Latest witness in bridge inquiry adds little

William "Pat" Schuber, a Port Authority commissioner, said he had dismissed early criticism about bridge lane closures as political.
William "Pat" Schuber, a Port Authority commissioner, said he had dismissed early criticism about bridge lane closures as political. (AP)
Posted: June 05, 2014

TRENTON - A Port Authority functionary who became the bête noire of a key legislative investigator for initially playing down inquiries into lane closures at the George Washington Bridge said Tuesday that he knew nothing about that episode or others involving the troubled agency, leaving his questioners frustrated.

The closest thing to a revelation at Tuesday's hearing was that former Port Authority Chairman David Samson once called Senate Majority Leader Loretta Weinberg (D., Bergen) a "jerk" in an e-mail.

Shortly after the lanes were reopened, Weinberg wrote a letter to William "Pat" Schuber - a member of the board of commissioners at the Port Authority of New York and New Jersey, and a former Bergen County executive and state assemblyman - asking what had happened.

Weinberg, now cochair of the legislative inquiry committee, has alleged that Schuber was not responsive.

In testimony before the panel Tuesday, Schuber recounted telling Weinberg that he was concerned that the Borough of Fort Lee had not received any notice of what was to come.

At Weinberg's request, Schuber said, he had contacted Fort Lee's mayor, Mark Sokolich, to address the mayor's concerns about the lane closures in September that caused days of traffic jams in his borough.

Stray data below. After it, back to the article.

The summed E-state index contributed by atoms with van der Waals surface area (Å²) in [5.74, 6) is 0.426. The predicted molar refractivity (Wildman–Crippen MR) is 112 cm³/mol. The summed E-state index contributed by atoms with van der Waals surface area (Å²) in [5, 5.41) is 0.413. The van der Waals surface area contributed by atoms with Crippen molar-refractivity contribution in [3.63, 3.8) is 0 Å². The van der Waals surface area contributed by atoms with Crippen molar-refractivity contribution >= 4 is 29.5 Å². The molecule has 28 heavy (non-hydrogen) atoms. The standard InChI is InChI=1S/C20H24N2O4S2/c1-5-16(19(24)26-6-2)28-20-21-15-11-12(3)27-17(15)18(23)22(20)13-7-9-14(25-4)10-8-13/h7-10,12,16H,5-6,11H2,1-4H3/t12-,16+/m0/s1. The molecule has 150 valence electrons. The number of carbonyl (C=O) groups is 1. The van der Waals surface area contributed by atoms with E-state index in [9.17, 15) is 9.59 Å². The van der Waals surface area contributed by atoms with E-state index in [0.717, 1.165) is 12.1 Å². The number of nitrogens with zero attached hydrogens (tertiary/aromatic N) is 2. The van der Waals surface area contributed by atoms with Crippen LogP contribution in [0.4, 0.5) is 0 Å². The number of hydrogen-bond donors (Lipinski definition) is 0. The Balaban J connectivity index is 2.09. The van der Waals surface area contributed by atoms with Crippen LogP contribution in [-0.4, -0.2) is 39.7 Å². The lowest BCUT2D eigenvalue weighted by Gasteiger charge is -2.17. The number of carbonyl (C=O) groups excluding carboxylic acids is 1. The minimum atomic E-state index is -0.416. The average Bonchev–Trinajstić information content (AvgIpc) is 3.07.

Samson, who got a copy of Weinberg's letter, sent Schuber an e-mail offering his assistance in responding and referred to Weinberg as a jerk in the process. The e-mail exchange, revealed Tuesday, was obtained by legislators under a subpoena.

Schuber, a Republican, said Tuesday that he felt the criticism was politically motivated and that he did not pay much attention to either Weinberg's concerns or a Sept. 13 internal Port Authority e-mail from the agency's executive director, Patrick Foye, an appointee of the New York governor, who warned that the lane closures that month might have violated the law.

Weinberg and Assemblyman John S. Wisniewski (D., Middlesex), the committee's chairs, would soon show up at Port Authority meetings seeking more information.

"I saw this very quickly becoming a political football," Schuber said. In an e-mail to Samson, Schuber suggested that Weinberg might still be upset that he defeated her in 1998 in a race for Bergen County executive.

The legislators have sought to interrogate higher-ups at the Port Authority for some time. The investigation into the lane closures grew out of the Assembly Transportation Committee's inquiry into controversial 2011 toll increases. The Port Authority still has not responded to some of that committee's subpoenas, Wisniewski said.

Schuber said he believed the toll increases were justified but was not aware of an alleged campaign to inflate the size of the hikes when they were proposed so that Gov. Christie and New York Gov. Andrew Cuomo could then look better in calling for smaller ones.

Also on Tuesday, Christie officially nominated John J. Degnan, a former state attorney general, to replace Samson as chair of the Port Authority. The governor also nominated George Laufenberg, a union official, to the Port Authority.

As the agency gets new leadership, Schuber said he supports changes. For example, he said, he thought the Port Authority's commissioners should be responsible for choosing its chairman and vice chairman. The governors of New York and New Jersey currently appoint those officials.


aseidman@phillynews.com

856-779-3846 @AndrewSeidman

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